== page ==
To add on to the parent comment, a 4 unit class is usually considered to have a 12 hour workload per week (180 hours a semester).  Two caveats to this: 1. There was controversy in the past from a CS professor that students should actually be putting in 20 hours per week . 2. With some project or pset heavy classes, I don’t doubt that 20 hours was irregular. For example with 162 (operating systems), every week we had a tight schedule of lecture, discussion, homework assignments, group projects, and possibly a midterm to study for.
No, you don't.
I know all these topics and I don't recommend anyone working in a corporate environment to learn any of this. It'll likely result in you resenting your job, your peers and the entire software industry.
I gave my heart to know wisdom, and to know madness and folly: I perceived that this also is vexation of spirit. For in much wisdom is much grief: and he that increaseth knowledge increaseth sorrow.
1:16-18; King James Version
Recommending ignorance while quoting religious text is so over the top that it makes me wonder if you're just trolling.
> By this logic we should cut down on advanced education so people stay content in dull jobs.
This would indeed be the case, if corporate jobs were an inescapable necessity.
Jokes on you I resent my job and the industry already.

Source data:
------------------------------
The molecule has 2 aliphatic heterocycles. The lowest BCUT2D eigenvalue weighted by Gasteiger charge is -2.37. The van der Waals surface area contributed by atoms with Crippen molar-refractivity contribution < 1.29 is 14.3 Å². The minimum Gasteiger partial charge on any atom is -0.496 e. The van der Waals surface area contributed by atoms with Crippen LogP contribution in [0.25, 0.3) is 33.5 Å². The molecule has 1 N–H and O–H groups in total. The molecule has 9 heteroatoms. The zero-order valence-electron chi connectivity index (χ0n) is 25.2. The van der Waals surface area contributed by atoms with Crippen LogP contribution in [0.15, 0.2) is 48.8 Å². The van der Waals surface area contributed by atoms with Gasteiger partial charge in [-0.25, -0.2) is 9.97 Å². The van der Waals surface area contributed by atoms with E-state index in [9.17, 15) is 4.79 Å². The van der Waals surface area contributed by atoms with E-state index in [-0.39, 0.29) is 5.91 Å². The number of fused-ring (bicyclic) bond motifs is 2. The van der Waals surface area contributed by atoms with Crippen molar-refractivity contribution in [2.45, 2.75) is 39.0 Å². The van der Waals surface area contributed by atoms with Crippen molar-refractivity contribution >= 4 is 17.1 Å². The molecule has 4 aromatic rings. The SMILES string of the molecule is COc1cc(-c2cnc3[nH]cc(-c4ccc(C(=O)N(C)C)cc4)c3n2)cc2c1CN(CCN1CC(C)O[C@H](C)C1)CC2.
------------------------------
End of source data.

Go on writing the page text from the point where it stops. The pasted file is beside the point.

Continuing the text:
The biggest fish in the pond doesn't need to know there's an ocean next door.
My only problem is that it's not very pedagogical; I don't think "read and study the foundations for 1000 hours, you twerp" is really the best approach to ease people in.
I would recommend starting small, making a webpage or some simple fun programs that you enjoy working on. MDN is a good resource (https://developer.mozilla.org/en-US/docs/Learn) for this, but there are probably better guides / tutors out there that can personalize an approach based on where you're at. Glitch is also cool (https://glitch.com/)
Introduction to Automata Theory, Languages, and Computation, 2nd Ed.
Which is basically all the goodness in Structure and Interpretation... and any book on compilers and interpreters. Basically, though I don't reckon that any modern courses teach from Hopcroft & Ullman, it's a major textbook in the field (unfortunately the 2nd ed is easier to find but the 1st has the works).
Another foundational text is Andrew Tennebaum's book on Operating Systems:
Operating Systems Design and Implementation
To be honest I don't how it compares with the book proposed in the article, since I haven't read that book.
Finally, two personal recommendations for anyone interested in AI (as a study of advanced CS concepts and not just as a way to make a quick buck with a shallow understanding of a few machine learning tutorials):
Artificial Intelligence: A modern approach (Russel & Norvig)
And the free pdf of AI Algorithms, Data Structures, and Idioms in Prolog, Lisp, and Java:
Which doubles as a good textbook for programming languages in general.
My lab had a project that nobody tended to, an evangelist at the lab told me all the good things about linux and git so I bought a burner laptop for $250, wiped the disk, installed ubuntu and wrote 3000 lines of the crappiest code you can ever imagine.